NEW YORK (CNS) — An impressive safari is as close as the nearest cineplex thanks to the arrival of the nature documentary “African Cats” (Disneynature). Better yet, the titular felines — though, on occasion, they’re ferocious to one another — prove “purrfectly” friendly to family audiences.
As actor Samuel L. Jackson narrates the story of a pride of lions and a clan of cheetahs – both of them living on the savannah in Kenya’s Masai Mara National Reserve – their varied fortunes take on the interest of a savage soap opera.
The lions are threatened by the rivalry between their veteran but aging alpha male, Fang, and Kali, the relatively youthful, thoroughly aggressive leader of a neighboring group of unmated males. Should Kali succeed in his conquest, he will drive off Fang’s existing offspring and replace them with new young of his own.
For no-nonsense single cheetah mom Sita and the pack of playful cubs over which she watches, meanwhile, potential perils – ranging from roaming bands of hyenas to the aforementioned kings of the jungle — seem to lurk everywhere.
Splendid landscape footage of verdant hills and meandering waterways lends a sense of exotic adventure to this screen outing. And remarkably detailed animal close-ups — in which each strand of fur seems, at times, distinctly visible – create an unusual bond of intimacy with its personality-rich subjects.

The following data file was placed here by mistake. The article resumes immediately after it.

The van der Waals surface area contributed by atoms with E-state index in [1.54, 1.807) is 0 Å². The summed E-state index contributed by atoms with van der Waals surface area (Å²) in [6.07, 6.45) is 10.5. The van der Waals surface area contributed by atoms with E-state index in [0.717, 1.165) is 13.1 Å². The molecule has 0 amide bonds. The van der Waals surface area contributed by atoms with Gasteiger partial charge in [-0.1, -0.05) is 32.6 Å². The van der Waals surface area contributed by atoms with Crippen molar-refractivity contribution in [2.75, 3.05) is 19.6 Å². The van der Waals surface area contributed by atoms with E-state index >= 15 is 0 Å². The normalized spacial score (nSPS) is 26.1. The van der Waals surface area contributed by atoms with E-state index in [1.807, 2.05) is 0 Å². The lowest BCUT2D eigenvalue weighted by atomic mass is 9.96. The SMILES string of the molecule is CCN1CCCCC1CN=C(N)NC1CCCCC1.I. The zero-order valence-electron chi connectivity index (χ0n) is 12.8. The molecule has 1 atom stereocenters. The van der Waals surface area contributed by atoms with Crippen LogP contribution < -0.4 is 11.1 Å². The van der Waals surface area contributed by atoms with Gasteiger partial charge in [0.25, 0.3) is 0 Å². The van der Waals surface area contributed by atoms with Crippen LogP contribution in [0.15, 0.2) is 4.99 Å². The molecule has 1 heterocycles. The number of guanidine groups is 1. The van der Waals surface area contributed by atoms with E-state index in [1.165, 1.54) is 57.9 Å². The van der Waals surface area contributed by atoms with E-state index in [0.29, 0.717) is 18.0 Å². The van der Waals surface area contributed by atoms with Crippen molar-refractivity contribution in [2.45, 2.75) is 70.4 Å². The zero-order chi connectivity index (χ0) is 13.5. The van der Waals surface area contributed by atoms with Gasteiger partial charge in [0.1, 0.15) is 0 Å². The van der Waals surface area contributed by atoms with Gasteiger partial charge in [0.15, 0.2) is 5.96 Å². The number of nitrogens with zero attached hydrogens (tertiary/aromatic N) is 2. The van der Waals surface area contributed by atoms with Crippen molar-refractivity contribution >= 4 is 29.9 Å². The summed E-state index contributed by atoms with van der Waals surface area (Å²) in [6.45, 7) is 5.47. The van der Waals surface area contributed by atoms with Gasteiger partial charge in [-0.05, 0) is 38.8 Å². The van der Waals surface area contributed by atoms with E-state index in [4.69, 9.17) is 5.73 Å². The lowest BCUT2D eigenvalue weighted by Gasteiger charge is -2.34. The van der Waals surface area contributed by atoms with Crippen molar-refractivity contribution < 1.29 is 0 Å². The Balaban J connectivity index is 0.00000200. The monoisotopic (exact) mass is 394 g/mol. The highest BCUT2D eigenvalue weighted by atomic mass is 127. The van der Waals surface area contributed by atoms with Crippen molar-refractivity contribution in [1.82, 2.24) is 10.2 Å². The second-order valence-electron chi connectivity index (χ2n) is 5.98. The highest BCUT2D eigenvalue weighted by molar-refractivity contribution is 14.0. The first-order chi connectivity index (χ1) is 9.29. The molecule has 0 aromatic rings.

Directors Keith Scholey and Alastair Fothergill considerately spare youngsters the nitty-gritty of predatory behavior by discreetly cutting away at the climax of each combat.
But the harsh Darwinian dynamic that ruthlessly eliminates the weak – however familiar and sympathetic they may have become to viewers – is not disguised. As a result, sensitive tykes may not be the only ones who feel their heartstrings being yanked as nature takes its necessary, but sometimes uncongenial, course.
The Catholic News Service classification is A-I – general patronage. The Motion Picture Association of America rating is G – general audiences. All ages admitted